Joan McTighe was born and bred in Bilston and she has spent most her life there. She has given us three stories from her life.
The Beneficial Burglar
When Joan was a little girl at the Holy Trinity Catholic Infant Schools in Oxford Street, sometime towards the end of the 1920s, the school was broken into and the burglar stole £4 - 7s, which the children had collected for their Christmas treat. This nasty deed was reported in the Express and Star, as a result of which 22 people sent small sums, either to the newspaper or to the school or to Father Sprague, to make good the loss. These sums eventually mounted up to £8 - 11s, nearly twice what had been stolen. Joan wrote a letter to the Express and Star:
Dear Mr. Editor
Last Friday when the burglar broke into our school and stole all our Christmas tree money, we were very sad indeed as we thought that Father Christmas would have to pass by our school. But we must say a very big thank you to the kind gentleman who told all about the wicked burglar in the Express and Star and another big thank you to all the kind people who read it and sent our teachers money for the Christmas tree. We are all quite happy again now and hope all those people will have as happy a time at Christmas as we shall have on Friday week.
Yours grateful little friend,
This letter was duly published - with a note that the Express and Star reporter concerned had received an invitation to the children's party. There was also a photo of Joan but, unfortunately, it is too faded to reproduce.
The Office Curtains
I was employed at Phoenix Glassworks in the 1940s, dealing with recording oven breakages. As a timid 16 year old I did my best to do my job without attracting undue attention.
The senior management at that time were Sir Lionel Smith-Gordon, Mr. Gemmell (who was American and sometimes arrived in uniform), Mr. Gardner and Mr. Wilson.
Our offices were very modern in design, with clear glass above panelling to allow in as much light as possible. One day, Mr. Wilson came into our office and spoke to Miss Jenkins and told her she could have the next day off. We were all very surprised to hear this until the reason was explained to us. He had several rolls of curtain material and lining, together with the measurements, and said she could have the day off to make up the curtains. Miss Jenkins said she was very sorry but she could not sew. The other staff members were approached, Miss Harbourne, Mrs. Bathurst and Miss Tate-Bradley. All of them regretfully declined saying they had never made up curtains. Then, looking round the office, Mr. Wilson espied me trying to keep my head down. "Right then, Miss McTighe, it looks as though it's up to you". I tried to protest but he said "Come along now, I'll drive you home with this cloth".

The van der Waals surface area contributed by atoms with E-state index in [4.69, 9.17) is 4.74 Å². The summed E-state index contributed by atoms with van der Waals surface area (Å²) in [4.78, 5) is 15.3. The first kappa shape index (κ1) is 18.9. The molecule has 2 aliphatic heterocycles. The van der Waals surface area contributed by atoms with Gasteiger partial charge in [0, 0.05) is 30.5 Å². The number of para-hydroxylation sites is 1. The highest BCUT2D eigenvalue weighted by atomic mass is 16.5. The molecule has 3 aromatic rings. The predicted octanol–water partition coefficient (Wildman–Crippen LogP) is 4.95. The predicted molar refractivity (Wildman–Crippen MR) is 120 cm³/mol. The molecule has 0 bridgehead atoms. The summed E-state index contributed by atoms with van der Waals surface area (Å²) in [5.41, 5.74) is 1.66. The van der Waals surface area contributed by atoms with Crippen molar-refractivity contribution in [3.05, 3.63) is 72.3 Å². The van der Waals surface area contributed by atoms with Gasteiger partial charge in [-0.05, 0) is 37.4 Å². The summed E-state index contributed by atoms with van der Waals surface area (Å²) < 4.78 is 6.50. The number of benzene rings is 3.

My mother was absolutely shocked when I told her what the situation was. She had never attempted anything like that before and felt unable to cut into this expensive blue/beige material. At this I became extremely worried, fearing that I might lose my job if I did not get the curtains made up. Mother suggested going to see a neighbour who had a machine and, thankfully, she undertook to sew the curtains. It took her, an experienced machinist, at least two days to complete the task and my Mother had to pay her into the bargain. I was then able to breathe a big sigh of relief and kept my job.
In fact, the curtains were still hanging at the windows when I eventually left Phoenix to go to work at the garage which Mr. Gardner had opened in Oxford Street - but that is another story.
The Circus Lions
Gardner's Garage in Oxford Street, Bilston had been set up by a Mr. Gardner, who had been a senior manager at Phoenix Glass. While Joan was working for him the circus came to town. Joan does not remember whose circus it was but does well remember that Mr. Gardner allowed them to use the land at the back of his garage to house all the circus animals.
This is Joan at her desk in her office feeding a lion cub.
And this is the lion tamer feeding a full sized version.